March 4, 2014 |  Category:   life



We were back in Chinatown this weekend, just because there are good things to eat there and it doesn’t cost an arm and a leg. It’s hard to say no when all you have to do is hand over a couple of bucks to each vendor. You can basically just snack and eat your way through Mott and Canal Streets.


Mia tried being a vegetarian for 2 months and honestly, I’m surprised at her self restraint – not because I didn’t think she could do it, but because she used to go around saying that she was a meat-a-tarian. This kid loves eating meat, but she felt conflicted because she also really loves animals. I could see her struggling with this ethical dilemma, but she didn’t waver even though I could see her fighting temptation. To support her, we ate vegetarian for 2 months as well, which wasn’t hard to do considering Mark and I were vegetarians for so long, but we did have a bit of a challenge cooking for Miss C who is a pickier eater and doesn’t like beans, quinoa or tofu. So how do you provide enough protein for your family when one kid decides to give up meat while the other recently discovers that she does in fact like it? Most people don’t have the time to cook 2 different dinners. But one day last week Mia announced that she was going to stop being a vegetarian. I was as surprised about this bit of news as her announcement to give it up. But it’s cool; I support and commend her efforts. To mark the occasion, we went to go get dimsum at her favorite place with carts.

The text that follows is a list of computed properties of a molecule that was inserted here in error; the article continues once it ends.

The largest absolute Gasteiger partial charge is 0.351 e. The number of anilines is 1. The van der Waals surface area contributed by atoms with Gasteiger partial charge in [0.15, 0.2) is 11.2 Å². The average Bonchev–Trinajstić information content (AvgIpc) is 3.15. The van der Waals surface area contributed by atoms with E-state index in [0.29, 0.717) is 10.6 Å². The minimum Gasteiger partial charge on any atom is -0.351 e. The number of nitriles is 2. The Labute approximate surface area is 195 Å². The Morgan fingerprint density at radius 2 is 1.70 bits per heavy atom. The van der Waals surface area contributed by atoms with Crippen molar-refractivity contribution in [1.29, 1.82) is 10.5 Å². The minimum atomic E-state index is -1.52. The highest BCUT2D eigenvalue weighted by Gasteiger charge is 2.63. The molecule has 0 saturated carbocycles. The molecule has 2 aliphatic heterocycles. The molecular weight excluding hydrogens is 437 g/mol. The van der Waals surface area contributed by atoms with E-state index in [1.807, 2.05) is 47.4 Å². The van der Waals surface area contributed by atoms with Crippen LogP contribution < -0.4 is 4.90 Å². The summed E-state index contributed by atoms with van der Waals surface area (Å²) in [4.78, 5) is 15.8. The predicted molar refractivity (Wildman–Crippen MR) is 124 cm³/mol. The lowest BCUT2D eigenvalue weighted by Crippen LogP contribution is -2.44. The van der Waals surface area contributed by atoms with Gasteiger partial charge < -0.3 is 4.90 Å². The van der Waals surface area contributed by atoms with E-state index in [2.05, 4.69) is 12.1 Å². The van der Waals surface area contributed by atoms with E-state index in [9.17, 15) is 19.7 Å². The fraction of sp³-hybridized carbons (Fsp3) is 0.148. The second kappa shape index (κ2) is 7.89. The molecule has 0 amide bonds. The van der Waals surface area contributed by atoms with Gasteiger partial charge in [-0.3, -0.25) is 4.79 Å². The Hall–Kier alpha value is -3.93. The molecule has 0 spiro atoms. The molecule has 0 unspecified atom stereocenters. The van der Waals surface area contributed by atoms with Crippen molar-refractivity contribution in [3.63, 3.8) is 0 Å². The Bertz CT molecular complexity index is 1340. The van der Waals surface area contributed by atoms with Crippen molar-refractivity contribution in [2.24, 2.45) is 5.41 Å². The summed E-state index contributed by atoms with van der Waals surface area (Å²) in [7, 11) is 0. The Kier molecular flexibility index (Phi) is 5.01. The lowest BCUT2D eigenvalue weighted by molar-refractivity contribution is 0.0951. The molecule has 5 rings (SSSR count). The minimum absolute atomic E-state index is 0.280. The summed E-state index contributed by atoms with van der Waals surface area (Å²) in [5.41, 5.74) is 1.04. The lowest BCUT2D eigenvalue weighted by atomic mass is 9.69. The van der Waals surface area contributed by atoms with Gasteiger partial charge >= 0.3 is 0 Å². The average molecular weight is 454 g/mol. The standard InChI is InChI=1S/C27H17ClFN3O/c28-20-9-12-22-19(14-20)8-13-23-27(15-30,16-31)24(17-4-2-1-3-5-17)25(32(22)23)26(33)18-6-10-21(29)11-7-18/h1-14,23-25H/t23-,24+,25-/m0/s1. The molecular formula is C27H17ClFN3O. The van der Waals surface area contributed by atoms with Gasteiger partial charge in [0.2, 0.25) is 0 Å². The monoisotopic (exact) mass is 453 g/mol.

Mark’s been working most every Saturday and Sunday at the Brooklyn Flea and will be there all month long, so it’s just us girls in the house, kind of like old times when Mark was still a chef at the restaurant. There were no weekends off back then, ever. It’s much easier now than when the girls were babies, but even we’re growing tired of winter hibernation and we’re such big homebodies. Spring feels nowhere around the corner, not this March. Mark sometimes takes one or both of the girls to the Flea with him, usually Mia. I have no idea what she does there for 8-9 hours, but she packs an activity bag which usually consists of a notebook, an e-reader, some toy of some kind, and the ipad. Two weekends ago, however, she manned the table by herself and sold cookies to 2 customers and handed back change when Mark took a break to go get some food and use the restroom. She was really excited to do this. Makes me realize how long ago our first Flea was 7 years ago when the kids were both toddlers and look, now she’s making transactions. I mean that’s crazy, right?